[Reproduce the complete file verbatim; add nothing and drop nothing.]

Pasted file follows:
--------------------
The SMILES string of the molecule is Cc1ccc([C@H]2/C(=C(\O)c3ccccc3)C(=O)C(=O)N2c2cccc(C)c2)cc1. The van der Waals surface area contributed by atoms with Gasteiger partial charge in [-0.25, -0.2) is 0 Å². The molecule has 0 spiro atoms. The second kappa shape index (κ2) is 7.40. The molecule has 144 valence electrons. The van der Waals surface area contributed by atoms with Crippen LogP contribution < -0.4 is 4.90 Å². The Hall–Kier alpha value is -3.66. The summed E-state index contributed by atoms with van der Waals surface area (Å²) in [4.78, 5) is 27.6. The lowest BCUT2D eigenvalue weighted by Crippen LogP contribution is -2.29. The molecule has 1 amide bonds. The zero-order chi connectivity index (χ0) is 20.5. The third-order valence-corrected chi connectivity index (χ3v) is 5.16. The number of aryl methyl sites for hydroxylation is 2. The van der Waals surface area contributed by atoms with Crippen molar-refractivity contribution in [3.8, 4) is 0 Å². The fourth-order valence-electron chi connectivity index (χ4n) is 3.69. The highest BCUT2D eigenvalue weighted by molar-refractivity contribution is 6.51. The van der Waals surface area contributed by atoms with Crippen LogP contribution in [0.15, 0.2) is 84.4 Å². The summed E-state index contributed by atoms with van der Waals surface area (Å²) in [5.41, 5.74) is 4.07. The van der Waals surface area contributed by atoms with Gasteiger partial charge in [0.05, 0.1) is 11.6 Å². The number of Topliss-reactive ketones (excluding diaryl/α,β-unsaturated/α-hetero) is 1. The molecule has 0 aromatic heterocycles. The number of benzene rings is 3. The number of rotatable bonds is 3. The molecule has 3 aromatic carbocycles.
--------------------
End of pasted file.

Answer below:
The SMILES string of the molecule is Cc1ccc([C@H]2/C(=C(\O)c3ccccc3)C(=O)C(=O)N2c2cccc(C)c2)cc1. The van der Waals surface area contributed by atoms with Gasteiger partial charge in [-0.25, -0.2) is 0 Å². The molecule has 0 spiro atoms. The second kappa shape index (κ2) is 7.40. The molecule has 144 valence electrons. The van der Waals surface area contributed by atoms with Crippen LogP contribution < -0.4 is 4.90 Å². The Hall–Kier alpha value is -3.66. The summed E-state index contributed by atoms with van der Waals surface area (Å²) in [4.78, 5) is 27.6. The lowest BCUT2D eigenvalue weighted by Crippen LogP contribution is -2.29. The molecule has 1 amide bonds. The zero-order chi connectivity index (χ0) is 20.5. The third-order valence-corrected chi connectivity index (χ3v) is 5.16. The number of aryl methyl sites for hydroxylation is 2. The van der Waals surface area contributed by atoms with Crippen molar-refractivity contribution in [3.8, 4) is 0 Å². The fourth-order valence-electron chi connectivity index (χ4n) is 3.69. The highest BCUT2D eigenvalue weighted by molar-refractivity contribution is 6.51. The van der Waals surface area contributed by atoms with Crippen LogP contribution in [0.15, 0.2) is 84.4 Å². The summed E-state index contributed by atoms with van der Waals surface area (Å²) in [5.41, 5.74) is 4.07. The van der Waals surface area contributed by atoms with Gasteiger partial charge in [0.05, 0.1) is 11.6 Å². The number of Topliss-reactive ketones (excluding diaryl/α,β-unsaturated/α-hetero) is 1. The molecule has 0 aromatic heterocycles. The number of benzene rings is 3. The number of rotatable bonds is 3. The molecule has 3 aromatic carbocycles.